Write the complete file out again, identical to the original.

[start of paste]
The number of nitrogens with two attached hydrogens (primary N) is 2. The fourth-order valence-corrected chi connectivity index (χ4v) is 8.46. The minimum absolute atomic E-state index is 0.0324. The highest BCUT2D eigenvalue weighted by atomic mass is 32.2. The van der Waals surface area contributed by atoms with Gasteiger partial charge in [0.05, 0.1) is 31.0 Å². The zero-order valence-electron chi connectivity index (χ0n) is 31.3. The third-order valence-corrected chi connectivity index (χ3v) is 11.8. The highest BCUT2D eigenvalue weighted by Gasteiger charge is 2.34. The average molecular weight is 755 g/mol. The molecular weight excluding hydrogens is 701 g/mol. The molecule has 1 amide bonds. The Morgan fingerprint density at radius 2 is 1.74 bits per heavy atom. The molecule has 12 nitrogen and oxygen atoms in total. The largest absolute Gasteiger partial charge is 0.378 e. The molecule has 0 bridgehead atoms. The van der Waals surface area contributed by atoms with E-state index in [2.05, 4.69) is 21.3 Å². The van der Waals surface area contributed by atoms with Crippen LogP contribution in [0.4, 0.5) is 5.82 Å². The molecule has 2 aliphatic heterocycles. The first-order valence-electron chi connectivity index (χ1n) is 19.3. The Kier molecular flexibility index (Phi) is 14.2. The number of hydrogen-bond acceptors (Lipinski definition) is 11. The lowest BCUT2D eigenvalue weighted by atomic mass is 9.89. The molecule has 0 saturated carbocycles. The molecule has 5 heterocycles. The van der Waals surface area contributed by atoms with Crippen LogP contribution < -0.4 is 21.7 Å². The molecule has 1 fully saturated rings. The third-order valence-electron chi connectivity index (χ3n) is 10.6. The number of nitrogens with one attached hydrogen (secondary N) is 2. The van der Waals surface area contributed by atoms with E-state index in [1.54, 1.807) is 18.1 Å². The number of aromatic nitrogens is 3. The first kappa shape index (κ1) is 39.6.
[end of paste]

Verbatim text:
The number of nitrogens with two attached hydrogens (primary N) is 2. The fourth-order valence-corrected chi connectivity index (χ4v) is 8.46. The minimum absolute atomic E-state index is 0.0324. The highest BCUT2D eigenvalue weighted by atomic mass is 32.2. The van der Waals surface area contributed by atoms with Gasteiger partial charge in [0.05, 0.1) is 31.0 Å². The zero-order valence-electron chi connectivity index (χ0n) is 31.3. The third-order valence-corrected chi connectivity index (χ3v) is 11.8. The highest BCUT2D eigenvalue weighted by Gasteiger charge is 2.34. The average molecular weight is 755 g/mol. The molecular weight excluding hydrogens is 701 g/mol. The molecule has 1 amide bonds. The Morgan fingerprint density at radius 2 is 1.74 bits per heavy atom. The molecule has 12 nitrogen and oxygen atoms in total. The largest absolute Gasteiger partial charge is 0.378 e. The molecule has 0 bridgehead atoms. The van der Waals surface area contributed by atoms with E-state index in [2.05, 4.69) is 21.3 Å². The van der Waals surface area contributed by atoms with Crippen LogP contribution in [0.4, 0.5) is 5.82 Å². The molecule has 2 aliphatic heterocycles. The first-order valence-electron chi connectivity index (χ1n) is 19.3. The Kier molecular flexibility index (Phi) is 14.2. The number of hydrogen-bond acceptors (Lipinski definition) is 11. The lowest BCUT2D eigenvalue weighted by atomic mass is 9.89. The molecule has 0 saturated carbocycles. The molecule has 5 heterocycles. The van der Waals surface area contributed by atoms with Crippen LogP contribution < -0.4 is 21.7 Å². The molecule has 1 fully saturated rings. The third-order valence-electron chi connectivity index (χ3n) is 10.6. The number of nitrogens with one attached hydrogen (secondary N) is 2. The van der Waals surface area contributed by atoms with E-state index in [1.54, 1.807) is 18.1 Å². The number of aromatic nitrogens is 3. The first kappa shape index (κ1) is 39.6.